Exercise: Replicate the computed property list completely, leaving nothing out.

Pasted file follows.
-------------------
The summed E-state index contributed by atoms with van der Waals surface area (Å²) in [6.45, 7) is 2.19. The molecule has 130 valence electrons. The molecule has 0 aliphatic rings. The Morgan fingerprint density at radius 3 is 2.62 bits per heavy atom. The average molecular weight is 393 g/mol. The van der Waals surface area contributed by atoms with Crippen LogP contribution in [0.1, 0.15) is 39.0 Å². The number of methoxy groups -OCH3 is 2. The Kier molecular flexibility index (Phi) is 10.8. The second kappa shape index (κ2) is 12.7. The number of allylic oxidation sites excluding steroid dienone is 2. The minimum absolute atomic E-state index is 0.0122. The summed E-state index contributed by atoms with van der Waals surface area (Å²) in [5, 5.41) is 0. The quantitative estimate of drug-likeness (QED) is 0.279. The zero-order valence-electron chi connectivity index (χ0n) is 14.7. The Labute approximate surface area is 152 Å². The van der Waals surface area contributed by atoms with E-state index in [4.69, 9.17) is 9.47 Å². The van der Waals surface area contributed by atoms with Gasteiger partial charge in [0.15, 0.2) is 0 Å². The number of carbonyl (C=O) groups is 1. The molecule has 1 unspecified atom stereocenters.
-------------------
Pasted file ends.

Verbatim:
The summed E-state index contributed by atoms with van der Waals surface area (Å²) in [6.45, 7) is 2.19. The molecule has 130 valence electrons. The molecule has 0 aliphatic rings. The Morgan fingerprint density at radius 3 is 2.62 bits per heavy atom. The average molecular weight is 393 g/mol. The van der Waals surface area contributed by atoms with Crippen LogP contribution in [0.1, 0.15) is 39.0 Å². The number of methoxy groups -OCH3 is 2. The Kier molecular flexibility index (Phi) is 10.8. The second kappa shape index (κ2) is 12.7. The number of allylic oxidation sites excluding steroid dienone is 2. The minimum absolute atomic E-state index is 0.0122. The summed E-state index contributed by atoms with van der Waals surface area (Å²) in [5, 5.41) is 0. The quantitative estimate of drug-likeness (QED) is 0.279. The zero-order valence-electron chi connectivity index (χ0n) is 14.7. The Labute approximate surface area is 152 Å². The van der Waals surface area contributed by atoms with E-state index in [4.69, 9.17) is 9.47 Å². The van der Waals surface area contributed by atoms with Gasteiger partial charge in [0.15, 0.2) is 0 Å². The number of carbonyl (C=O) groups is 1. The molecule has 1 unspecified atom stereocenters.